The following clipping from the San Diego Tribune is a column by Bob Thomas revealing the imminent unveiling of Disneyland's new Haunted Mansion. Published August 19, 1969, the article reveled a glimpse behind the scenes, explaining why the project seemed to be in the works for such an extended period of time and described some of the characters that would be found in the new attraction.
Scroll down below the clipping to read the text of the article.
Dave McIntyre's FRONT ROW
By Bob Thomas (Substituting for Dave McIntyre, EVRNING TRIBUNE entertainment editor, who is on vacation.)
HOLLYWOOD (AP) - Walt Disney dearly loved to scare people - in a nice sort of way - and one of his dreams was to create at Disneyland a home for the world's most famous ghosts.
Many times I listened to him spin ghostly tales he planned to dramatize in a Haunted Mansion at the Anaheim park. The projects went through many states, and an underground shell and the mansion exterior were built during one of the periodic overhauls of Disneyland. But Walt was never satisfied with the illusions, and he died before his dream could be realized.
This summer Disneyland visitors finally get to see the convocation of 999 ghosts. The Disney people gave me a tour of the Haunted Mansion at WED for Walter E. Disney Enterprises, the "imagineering arm of the entertainment empire." The cast of characters include a headless knight, a talkative mummy, galloping ghouls, plus various other colorful escapees from graves and crypts.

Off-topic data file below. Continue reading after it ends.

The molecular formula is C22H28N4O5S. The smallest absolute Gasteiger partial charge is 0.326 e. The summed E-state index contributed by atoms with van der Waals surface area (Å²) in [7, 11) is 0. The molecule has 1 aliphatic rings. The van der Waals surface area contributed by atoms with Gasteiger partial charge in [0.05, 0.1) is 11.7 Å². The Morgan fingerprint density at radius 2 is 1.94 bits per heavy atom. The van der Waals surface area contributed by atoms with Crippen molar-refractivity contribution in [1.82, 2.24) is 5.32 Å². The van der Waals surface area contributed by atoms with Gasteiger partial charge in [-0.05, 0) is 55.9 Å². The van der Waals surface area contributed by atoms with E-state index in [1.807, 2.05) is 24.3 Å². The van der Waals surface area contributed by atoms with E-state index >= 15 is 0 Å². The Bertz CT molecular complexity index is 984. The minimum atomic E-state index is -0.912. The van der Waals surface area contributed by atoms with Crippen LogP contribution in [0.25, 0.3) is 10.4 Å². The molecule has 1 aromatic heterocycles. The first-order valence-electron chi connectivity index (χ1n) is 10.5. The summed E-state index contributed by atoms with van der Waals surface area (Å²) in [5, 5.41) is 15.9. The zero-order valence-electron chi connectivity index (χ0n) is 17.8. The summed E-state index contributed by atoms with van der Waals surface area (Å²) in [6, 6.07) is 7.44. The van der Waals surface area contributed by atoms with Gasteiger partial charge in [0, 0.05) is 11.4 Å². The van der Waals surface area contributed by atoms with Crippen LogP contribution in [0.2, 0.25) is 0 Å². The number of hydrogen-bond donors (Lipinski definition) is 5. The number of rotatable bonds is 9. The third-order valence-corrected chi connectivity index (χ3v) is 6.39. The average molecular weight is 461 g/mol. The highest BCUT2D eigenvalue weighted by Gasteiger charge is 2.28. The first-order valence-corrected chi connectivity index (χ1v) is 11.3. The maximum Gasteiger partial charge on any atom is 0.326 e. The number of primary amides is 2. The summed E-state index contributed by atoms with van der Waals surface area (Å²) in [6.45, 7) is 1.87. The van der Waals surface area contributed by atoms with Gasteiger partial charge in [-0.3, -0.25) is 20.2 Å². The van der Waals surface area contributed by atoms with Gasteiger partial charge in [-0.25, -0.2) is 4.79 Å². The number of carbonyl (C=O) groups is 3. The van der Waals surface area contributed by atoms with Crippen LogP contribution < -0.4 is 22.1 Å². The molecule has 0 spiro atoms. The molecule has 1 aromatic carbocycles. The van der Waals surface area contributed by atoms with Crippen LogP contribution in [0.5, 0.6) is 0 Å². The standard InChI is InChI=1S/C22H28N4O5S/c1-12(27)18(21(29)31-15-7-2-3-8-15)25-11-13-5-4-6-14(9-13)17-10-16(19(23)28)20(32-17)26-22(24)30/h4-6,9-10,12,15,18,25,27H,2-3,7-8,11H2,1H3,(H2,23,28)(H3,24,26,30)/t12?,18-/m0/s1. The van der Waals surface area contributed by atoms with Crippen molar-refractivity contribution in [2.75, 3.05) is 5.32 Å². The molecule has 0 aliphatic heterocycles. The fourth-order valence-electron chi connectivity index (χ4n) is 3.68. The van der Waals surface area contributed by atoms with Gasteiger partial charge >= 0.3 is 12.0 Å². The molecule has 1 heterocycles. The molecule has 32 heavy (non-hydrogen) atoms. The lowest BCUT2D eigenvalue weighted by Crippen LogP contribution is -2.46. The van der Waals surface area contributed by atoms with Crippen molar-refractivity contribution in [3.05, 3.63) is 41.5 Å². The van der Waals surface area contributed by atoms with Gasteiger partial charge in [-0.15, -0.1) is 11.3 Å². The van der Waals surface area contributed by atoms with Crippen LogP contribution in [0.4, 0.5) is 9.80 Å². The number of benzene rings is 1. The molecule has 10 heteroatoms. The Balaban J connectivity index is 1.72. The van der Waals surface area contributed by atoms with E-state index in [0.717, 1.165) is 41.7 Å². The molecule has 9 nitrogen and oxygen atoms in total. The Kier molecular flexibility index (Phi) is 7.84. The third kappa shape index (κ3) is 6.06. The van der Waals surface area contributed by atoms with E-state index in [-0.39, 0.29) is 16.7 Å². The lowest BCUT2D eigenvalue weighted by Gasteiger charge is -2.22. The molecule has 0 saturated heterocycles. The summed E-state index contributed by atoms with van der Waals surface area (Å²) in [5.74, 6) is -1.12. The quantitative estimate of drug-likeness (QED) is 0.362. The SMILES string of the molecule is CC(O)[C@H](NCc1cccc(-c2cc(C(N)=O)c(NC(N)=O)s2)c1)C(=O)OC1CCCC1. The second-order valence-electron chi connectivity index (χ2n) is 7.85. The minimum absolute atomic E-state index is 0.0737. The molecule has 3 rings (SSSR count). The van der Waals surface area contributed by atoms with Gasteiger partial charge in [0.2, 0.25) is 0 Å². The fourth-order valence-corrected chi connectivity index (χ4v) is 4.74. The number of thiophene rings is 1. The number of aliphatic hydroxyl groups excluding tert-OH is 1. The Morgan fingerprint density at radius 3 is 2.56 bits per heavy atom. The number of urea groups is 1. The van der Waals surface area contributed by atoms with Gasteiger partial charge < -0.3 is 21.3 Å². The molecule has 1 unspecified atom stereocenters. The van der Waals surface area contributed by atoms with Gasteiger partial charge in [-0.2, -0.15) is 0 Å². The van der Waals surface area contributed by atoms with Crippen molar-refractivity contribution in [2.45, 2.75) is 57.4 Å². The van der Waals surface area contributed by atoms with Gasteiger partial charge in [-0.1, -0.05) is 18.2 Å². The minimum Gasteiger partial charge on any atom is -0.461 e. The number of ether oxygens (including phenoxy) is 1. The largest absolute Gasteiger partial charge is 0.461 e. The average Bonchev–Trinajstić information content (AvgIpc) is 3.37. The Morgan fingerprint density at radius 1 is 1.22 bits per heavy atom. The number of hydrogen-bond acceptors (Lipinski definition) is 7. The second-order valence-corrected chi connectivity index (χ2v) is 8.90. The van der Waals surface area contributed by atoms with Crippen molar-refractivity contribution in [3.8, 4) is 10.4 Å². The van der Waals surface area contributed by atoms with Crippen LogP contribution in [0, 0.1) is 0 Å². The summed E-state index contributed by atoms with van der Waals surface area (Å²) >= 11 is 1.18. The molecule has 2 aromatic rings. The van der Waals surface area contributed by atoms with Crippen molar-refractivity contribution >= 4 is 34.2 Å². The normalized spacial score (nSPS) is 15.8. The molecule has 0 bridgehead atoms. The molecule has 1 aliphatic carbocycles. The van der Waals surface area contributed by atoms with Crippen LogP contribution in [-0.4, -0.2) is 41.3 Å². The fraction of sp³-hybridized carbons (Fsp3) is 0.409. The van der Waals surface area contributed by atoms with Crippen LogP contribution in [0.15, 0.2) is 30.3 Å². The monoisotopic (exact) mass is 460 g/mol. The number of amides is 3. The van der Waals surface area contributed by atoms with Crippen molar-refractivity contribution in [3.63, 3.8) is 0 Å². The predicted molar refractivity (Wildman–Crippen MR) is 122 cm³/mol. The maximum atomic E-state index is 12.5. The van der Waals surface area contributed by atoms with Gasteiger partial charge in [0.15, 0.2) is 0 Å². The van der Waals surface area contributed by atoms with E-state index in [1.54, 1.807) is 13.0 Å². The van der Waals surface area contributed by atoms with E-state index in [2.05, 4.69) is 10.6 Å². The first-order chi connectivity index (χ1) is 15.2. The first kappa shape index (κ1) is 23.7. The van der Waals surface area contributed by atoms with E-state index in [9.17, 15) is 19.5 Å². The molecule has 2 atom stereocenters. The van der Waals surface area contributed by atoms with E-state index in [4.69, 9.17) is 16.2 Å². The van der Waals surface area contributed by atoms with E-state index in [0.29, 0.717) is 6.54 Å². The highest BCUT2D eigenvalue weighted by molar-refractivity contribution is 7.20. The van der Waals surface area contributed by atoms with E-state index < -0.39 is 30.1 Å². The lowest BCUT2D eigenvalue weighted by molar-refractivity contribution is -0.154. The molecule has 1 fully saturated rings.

Audience Gets Involved With Ghosts
Marc Davis, a veteran Disney animator who helped create the cast of characters, flipped switches, and they came to eerie life, singing, frolicking and menacing the way real ghosts should. But these are molded of clear plastic and programmed electronically to repeat their motions without fail.
Card Walker, chief executive officer of the Disney operations, and Richard Irvine, the WED head, provided background on the Haunted Mansion and its history. "Walt had it in mind before the park opened," said Irvine. "He thought there should be a haunted house at Disneyland, but, as with everything else, he wanted it to be right (by alex at dh fashion). We fooled around for a long time with reflective images, but somehow you just weren't part of the illusion. It wasn't until the project effects were developed for the New York World's Fair that we found a way of involving the audience."
"Then there was the matter of how to conduct the people through the ride," added Walker. "At first we thought it might be a walk-through, with 30 on a conducted tour. But that was difficult to manage, and besides, people don't scare as easily in crowds." "So we made it a ride-through, with three people in a car - their crypt, so to speak," said Irvine. "The cars could be programmed to face the right direction, tilt back and keep moving. They provided the capacity we need for rides at Disneyland - 2,300 per hour."
Similar Mansion to Open in Florida
A similar Haunted Mansion is also being prepared for the Walt Disney World, to open in Florida in 1971.
"Walt's philosophy was that we would be reaching a different audience in each park," said Irvine, "so that anything new that was developed could go in both places." "Our research shows that there will be very little duplication of audience," said Walker.
Caption: SEE-THROUGH STYLE - One of Disneyland's new "Haunted Mansion" residents is this sad-faced ghost with the transparent body. He is being examined by Yale Gracey, a member of Walt Disney's research and development firm.
Another Press Clipping
Below is another press clipping from the Los Angeles Herald-Examiner, published a week before the San Diego Tribune column above.
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